Yet much of this profit had been made via fraudulent policies. As soon as this became apparent, the investors would be left to fight over the good policies -- and the millions in profit taken by Alpha and Liberte.

Only Capwill, as the escrow officer, had authority over the entire pile of money -- which, when policy values were included, was pegged at about $170 million. As long as he didn't spend it, the investors had a chance to recover a sizable chunk of their money.

But in January 1998, just after Jamieson agreed to give him power of attorney, Capwill incorporated several of what the FBI calls shell companies -- existing only for the purpose of laundering embezzled money.

The most significant was called Capital Fund Leasing -- a company that, according to Secretary of State files, was to lease construction equipment. It did this once, but prosecutors say its more frequent activity was receiving giant sums from the escrow accounts Capwill was watching.

After the money arrived at CFL, Capwill allegedly transferred millions into companies or brokerage accounts belonging to people he knew, like Mike Badalamenti.

Capwill and Badalamenti had been close friends since they met in a softball league in the mid-1980s. It was Badalamenti who provided Capwill free office space, and Capwill was godfather to one of Badalamenti's children.

In lieu of rent, Capwill offered to fund a brokerage account in Badalamenti's name. They would split the gains fifty-fifty. In court, Badalamenti admitted that, at first blush, the proposition seemed too good to be true. "What's the downside for me?" he asked. "You don't have any downside," Capwill told him.

Capwill dropped about $1 million into Badalamenti's brokerage account. The one catch was that Capwill wanted to control the transactions. "He told me what to buy and when to buy it," Badalamenti testified.

Prosecutors say Capwill also put about $500,000 into accounts in the names of his mother and sister. Another half-million funded an account for his fiancée. Prosecutors believe Capwill called the shots on these accounts, too. He also loaned his brother nearly $1 million for a business called Rainbow Properties, which rehabbed homes and developed real estate.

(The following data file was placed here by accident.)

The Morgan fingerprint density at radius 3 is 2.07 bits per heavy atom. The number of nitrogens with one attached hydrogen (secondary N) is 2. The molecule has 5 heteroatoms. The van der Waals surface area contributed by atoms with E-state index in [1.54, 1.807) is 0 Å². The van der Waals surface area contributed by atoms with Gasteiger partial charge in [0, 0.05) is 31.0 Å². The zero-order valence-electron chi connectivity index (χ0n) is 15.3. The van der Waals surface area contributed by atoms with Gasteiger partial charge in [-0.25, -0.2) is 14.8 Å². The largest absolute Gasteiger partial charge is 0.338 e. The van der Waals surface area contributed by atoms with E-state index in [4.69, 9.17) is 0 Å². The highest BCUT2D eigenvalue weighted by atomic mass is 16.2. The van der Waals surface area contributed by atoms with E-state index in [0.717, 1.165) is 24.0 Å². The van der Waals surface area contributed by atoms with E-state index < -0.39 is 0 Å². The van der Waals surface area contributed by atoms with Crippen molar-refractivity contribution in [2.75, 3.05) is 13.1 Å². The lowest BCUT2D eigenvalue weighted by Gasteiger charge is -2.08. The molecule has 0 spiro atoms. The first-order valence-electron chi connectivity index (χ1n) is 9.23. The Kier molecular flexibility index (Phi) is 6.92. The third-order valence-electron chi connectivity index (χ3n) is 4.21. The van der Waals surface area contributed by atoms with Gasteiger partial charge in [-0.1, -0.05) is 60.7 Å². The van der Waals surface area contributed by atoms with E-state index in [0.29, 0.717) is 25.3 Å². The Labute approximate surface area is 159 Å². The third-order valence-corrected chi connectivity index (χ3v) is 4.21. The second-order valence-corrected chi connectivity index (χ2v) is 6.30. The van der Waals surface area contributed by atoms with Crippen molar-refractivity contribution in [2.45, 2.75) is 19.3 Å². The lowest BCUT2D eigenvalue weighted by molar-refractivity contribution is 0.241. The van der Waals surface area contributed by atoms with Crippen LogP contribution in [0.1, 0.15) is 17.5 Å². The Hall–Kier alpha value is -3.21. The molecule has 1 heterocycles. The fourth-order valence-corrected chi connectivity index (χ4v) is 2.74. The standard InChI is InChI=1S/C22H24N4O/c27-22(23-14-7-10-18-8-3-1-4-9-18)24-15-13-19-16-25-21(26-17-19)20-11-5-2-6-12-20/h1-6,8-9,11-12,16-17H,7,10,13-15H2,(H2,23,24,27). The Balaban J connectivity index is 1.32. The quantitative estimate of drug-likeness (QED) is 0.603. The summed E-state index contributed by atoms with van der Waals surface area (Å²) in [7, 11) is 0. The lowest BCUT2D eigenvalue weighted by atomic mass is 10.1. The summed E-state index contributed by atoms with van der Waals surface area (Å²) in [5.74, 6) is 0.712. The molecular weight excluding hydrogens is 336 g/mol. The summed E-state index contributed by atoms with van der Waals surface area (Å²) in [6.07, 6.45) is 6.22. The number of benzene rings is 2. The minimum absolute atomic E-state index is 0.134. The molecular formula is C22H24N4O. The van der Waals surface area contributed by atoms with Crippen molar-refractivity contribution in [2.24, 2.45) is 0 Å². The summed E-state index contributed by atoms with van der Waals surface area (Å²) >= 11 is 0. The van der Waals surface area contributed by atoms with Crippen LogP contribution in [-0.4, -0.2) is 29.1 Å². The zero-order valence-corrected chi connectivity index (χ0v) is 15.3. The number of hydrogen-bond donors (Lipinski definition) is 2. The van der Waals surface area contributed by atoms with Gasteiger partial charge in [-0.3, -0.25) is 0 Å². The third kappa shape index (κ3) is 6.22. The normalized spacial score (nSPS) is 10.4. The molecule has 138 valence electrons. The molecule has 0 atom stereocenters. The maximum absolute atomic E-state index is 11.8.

At least $2 million passed from CFL to an entrepreneur in Florida named Vince Norman. At a hearing last May, Norman said that Capwill phoned him with orders on what stocks to buy. Capwill would then wire money to a company called J&R Paint and Wall Covering, owned by Norman, which would then purchase the stock. There was also a brokerage account in Norman's name, one in his wife's name, and one in the name of Capwill's cousin, who lived in Florida.

Prosecutors believe these measures were intended to hide money illegally taken from the escrow accounts. The sheer magnitude of the spending attracted curiosity on Wall Street, however. Norman remembers taking a call from an investigator with First Montauk Securities.

"He wanted to know why a painter in Melbourne, Florida, is buying five percent of a company," Norman testified.

The money didn't always take a circuitous route. Capwill moved a whopping $11.44 million to a brokerage account in his name at Everen Securities. Another $1.7 million went to Capwill's account at First Montauk, and $2.2 million went to one at Noah Financial Services.

These funds were then scattered among the most obscure stocks in the market. "They were these outrageous penny stocks, and he bought them in huge quantity," says Victor Javitch, the lawyer appointed by the court to recover investors' money. "If one hits, he becomes rich. But almost none of them hit, and he lost a ton of money."

He poured $1.7 million into OmniNet.com, $3 million into Tri-Tech Plastics, which was operated by a friend, and $1.55 million into an obscure company called CDNO.

"It's hard to pick that many bad stocks," says Heinz Ickert, an accountant hired to pick through Capwill's finances. "And we're talking about investments made in the stock market of '97, '98, '99, when you could've made money throwing darts at the wall."

Capwill's single biggest investment was his most colossal failure. Impressed by a golf club that sported a laser beam on its head, Capwill invested $4 million in Gary Player Golf Inc. It was generous enough to earn Capwill and Jamieson -- with whom he consulted on the investment -- an invitation to shoot 18 holes with Player, a legend in professional golf. But the company would fold, taking Capwill's investment down with it.

Not all funds drawn out of CFL disappeared into the stock market. Investigators say some of the money routed through Capwill's Florida contacts was used to buy a Corvette. He rescued a faltering engagement by purchasing his fiancée a ring that, according to Jenny Hale, cost $250,000. ("This thing came through the door before she did -- it was breathtaking," says Hale.) Capwill bought Indians season tickets. He paid for his home in Barrington Estates with $670,000 cash. He acquired Hudson Crossings restaurant in Hudson for $3.9 million, intending to refurbish it, then reopen as Four Fellows Pub.